Cars with automatic gearboxes are usually more expensive but they hold their value well. This is particularly true of luxury cars, which can be worth significantly less with a manual transmission. Automatics are often less desirable in smaller cars and are generally less refined, so you can avoid the additional expense unless you absolutely need it.
Parking sensors are incredibly useful (especially on large cars) and can help to improve resale values. Some models also come with both front and rear parking sensors (normally an optional extra), which will give an audible and/or visual warning of approaching objects.
Front, rear and ‘around-view’ cameras are all also becoming increasingly common on mainstream models, having once been the preserve of flagship models from premium marques.
Additional options worth considering
Most optional extras, however, will have little effect on a car’s resale value, though can be worth the expense for the added convenience they bring. The following are worth considering if you’re planning to keep your car for a long time but if you plan to change your car in the next three or four years, they’re probably best avoided.
Upgraded stereos and entertainment systems
Premium entertainment systems are good if you have kids or spend a lot of time in the car, and there are now a multitude of options, including DAB digital radio and MP3 connectivity, which have largely replaced the traditional CD multi-changer.
However, an upgraded stereo can often come with a four-figure price tag, which you’re unlikely to recoup when it comes time to sell.
It’s worth remembering that with many cars you won’t be able to hear the quality of an upgraded stereo before you commit to buying.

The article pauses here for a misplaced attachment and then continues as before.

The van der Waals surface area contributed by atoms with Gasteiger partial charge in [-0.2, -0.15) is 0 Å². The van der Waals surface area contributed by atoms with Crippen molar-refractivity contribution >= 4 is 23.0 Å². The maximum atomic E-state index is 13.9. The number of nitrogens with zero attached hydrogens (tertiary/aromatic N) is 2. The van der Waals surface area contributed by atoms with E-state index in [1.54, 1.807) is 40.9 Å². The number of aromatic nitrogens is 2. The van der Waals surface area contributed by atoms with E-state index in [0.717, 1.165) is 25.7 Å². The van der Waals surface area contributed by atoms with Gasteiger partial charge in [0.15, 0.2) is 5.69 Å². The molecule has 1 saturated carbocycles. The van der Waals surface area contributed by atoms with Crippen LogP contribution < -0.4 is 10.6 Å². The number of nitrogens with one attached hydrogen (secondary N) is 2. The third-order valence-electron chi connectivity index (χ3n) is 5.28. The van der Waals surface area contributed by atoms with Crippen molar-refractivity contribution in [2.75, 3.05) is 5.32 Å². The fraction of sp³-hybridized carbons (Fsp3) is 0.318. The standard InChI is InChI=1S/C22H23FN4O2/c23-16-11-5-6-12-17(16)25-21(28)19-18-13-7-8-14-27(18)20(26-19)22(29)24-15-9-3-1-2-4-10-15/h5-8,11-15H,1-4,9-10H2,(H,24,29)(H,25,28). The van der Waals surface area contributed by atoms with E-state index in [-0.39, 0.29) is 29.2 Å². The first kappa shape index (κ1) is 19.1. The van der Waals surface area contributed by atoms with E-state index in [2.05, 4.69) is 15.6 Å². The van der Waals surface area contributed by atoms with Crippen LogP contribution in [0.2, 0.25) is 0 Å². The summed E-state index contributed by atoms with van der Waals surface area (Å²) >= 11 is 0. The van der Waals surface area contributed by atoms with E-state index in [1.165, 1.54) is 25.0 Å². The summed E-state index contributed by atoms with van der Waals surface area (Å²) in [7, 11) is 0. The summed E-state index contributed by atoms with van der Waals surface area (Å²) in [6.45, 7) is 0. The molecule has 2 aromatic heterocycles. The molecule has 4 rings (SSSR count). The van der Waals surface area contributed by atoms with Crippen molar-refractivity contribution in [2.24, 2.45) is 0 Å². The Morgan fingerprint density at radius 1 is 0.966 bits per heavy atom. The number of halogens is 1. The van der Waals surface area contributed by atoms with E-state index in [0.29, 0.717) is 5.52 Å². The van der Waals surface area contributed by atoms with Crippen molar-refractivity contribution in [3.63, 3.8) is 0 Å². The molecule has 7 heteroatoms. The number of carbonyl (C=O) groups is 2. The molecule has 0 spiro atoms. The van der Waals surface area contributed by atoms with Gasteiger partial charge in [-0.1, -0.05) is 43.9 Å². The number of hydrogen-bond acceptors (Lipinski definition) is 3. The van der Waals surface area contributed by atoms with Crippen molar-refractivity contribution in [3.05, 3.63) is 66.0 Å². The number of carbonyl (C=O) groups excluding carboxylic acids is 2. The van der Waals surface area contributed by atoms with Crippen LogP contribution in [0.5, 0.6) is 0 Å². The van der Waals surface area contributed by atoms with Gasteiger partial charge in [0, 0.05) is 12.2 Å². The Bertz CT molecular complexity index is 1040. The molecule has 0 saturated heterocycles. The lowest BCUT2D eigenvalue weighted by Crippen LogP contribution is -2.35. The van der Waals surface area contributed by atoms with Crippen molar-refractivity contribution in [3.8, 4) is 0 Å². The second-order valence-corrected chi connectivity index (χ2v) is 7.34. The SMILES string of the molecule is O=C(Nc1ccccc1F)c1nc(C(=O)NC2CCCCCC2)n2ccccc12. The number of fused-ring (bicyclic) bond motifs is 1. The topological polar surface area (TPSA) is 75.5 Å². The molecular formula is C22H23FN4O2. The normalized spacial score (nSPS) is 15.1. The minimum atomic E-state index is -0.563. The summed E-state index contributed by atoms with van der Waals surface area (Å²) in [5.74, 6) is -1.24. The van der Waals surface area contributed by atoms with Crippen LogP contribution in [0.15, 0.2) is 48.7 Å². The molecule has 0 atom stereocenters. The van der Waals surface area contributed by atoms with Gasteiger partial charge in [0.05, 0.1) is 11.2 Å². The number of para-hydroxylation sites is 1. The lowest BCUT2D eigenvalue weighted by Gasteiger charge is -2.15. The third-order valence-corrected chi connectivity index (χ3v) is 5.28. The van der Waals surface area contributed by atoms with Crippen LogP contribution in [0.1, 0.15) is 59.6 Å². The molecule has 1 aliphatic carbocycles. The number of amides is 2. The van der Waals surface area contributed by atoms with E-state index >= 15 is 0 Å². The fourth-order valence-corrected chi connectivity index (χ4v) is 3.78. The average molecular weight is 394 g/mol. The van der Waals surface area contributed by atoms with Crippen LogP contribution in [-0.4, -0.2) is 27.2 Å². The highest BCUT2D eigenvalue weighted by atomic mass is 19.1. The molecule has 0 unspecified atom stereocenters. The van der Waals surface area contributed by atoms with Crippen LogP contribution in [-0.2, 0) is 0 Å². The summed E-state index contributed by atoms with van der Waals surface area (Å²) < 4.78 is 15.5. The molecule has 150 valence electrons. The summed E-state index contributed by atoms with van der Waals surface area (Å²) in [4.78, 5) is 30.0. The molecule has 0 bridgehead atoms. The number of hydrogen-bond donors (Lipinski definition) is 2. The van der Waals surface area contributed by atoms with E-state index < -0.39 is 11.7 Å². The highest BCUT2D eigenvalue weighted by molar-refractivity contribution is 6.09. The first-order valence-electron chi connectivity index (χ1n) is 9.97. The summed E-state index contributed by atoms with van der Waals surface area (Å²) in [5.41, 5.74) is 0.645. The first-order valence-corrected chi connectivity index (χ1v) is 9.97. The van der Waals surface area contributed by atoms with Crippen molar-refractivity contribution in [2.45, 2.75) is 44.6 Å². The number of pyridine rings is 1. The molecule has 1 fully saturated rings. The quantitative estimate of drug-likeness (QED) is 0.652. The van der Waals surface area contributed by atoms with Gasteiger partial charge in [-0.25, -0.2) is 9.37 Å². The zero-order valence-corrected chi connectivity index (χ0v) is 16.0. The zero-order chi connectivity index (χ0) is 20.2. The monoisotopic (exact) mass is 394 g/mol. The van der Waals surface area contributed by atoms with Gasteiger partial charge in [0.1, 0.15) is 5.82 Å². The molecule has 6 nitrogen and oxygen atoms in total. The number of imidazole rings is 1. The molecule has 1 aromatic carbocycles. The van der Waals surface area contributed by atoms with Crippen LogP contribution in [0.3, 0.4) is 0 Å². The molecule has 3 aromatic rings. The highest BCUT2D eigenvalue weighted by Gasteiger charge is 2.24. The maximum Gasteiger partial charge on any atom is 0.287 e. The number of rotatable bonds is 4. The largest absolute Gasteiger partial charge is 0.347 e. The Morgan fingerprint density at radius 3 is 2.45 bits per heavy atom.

Upgraded mirrors and seats
The story is the same with electric door mirrors and electrically adjustable seats. Though undoubtedly nice to have, these often expensive options are unlikely to add value to your car.
They’re particularly unnecessary if you are your car’s sole driver as the seat and mirrors are likely to remain largely fixed in one position.
An electric sunroof is great on a summer’s day and can be added to most cars as an option for around £600-800. Though you won’t get your cash back when it comes to selling your car, a sunroof might give you the edge over other sellers.
Mobile phone technology
Many cars now offer Bluetooth connectivity and mobile phone kits as options. They’re useful, and increasingly desirable, but because technology moves so fast there’s a risk they could become dated before you come to sell your car.
Cruise control is one of the most useful car options available, taking the strain out of longer journeys and preventing you accidentally exceeding the speed limit.
While it might not necessarily boost the long-term value of your car, it’ll help to make it more attractive to buyers.
A spokesperson for vehicle valuation specialists CAP told us: ‘Though some of these options are desirable and may convince a customer to purchase a car with these over a car that doesn’t have them, they are unlikely to want to pay extra for them.’